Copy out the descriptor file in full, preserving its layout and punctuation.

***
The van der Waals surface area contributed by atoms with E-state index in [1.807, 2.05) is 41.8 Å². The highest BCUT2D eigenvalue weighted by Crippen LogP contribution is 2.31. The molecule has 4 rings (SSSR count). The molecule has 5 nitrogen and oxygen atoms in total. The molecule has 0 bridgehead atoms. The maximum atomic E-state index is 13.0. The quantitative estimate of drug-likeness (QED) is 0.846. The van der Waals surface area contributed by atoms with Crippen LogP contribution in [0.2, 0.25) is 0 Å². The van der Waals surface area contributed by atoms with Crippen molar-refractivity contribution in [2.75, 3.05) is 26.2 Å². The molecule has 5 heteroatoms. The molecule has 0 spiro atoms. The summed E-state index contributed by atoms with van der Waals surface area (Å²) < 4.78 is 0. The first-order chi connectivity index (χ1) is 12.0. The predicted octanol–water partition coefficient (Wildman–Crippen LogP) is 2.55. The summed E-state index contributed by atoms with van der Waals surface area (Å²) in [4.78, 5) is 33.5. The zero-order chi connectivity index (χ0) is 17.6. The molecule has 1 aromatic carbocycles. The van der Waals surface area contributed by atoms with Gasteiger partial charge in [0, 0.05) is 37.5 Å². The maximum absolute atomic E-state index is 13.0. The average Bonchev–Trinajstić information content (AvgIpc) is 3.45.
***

The van der Waals surface area contributed by atoms with E-state index in [1.807, 2.05) is 41.8 Å². The highest BCUT2D eigenvalue weighted by Crippen LogP contribution is 2.31. The molecule has 4 rings (SSSR count). The molecule has 5 nitrogen and oxygen atoms in total. The molecule has 0 bridgehead atoms. The maximum atomic E-state index is 13.0. The quantitative estimate of drug-likeness (QED) is 0.846. The van der Waals surface area contributed by atoms with Crippen LogP contribution in [0.2, 0.25) is 0 Å². The van der Waals surface area contributed by atoms with Crippen molar-refractivity contribution in [2.75, 3.05) is 26.2 Å². The molecule has 5 heteroatoms. The molecule has 0 spiro atoms. The summed E-state index contributed by atoms with van der Waals surface area (Å²) < 4.78 is 0. The first-order chi connectivity index (χ1) is 12.0. The predicted octanol–water partition coefficient (Wildman–Crippen LogP) is 2.55. The summed E-state index contributed by atoms with van der Waals surface area (Å²) in [4.78, 5) is 33.5. The zero-order chi connectivity index (χ0) is 17.6. The molecule has 1 aromatic carbocycles. The van der Waals surface area contributed by atoms with Gasteiger partial charge in [0, 0.05) is 37.5 Å². The maximum absolute atomic E-state index is 13.0. The average Bonchev–Trinajstić information content (AvgIpc) is 3.45.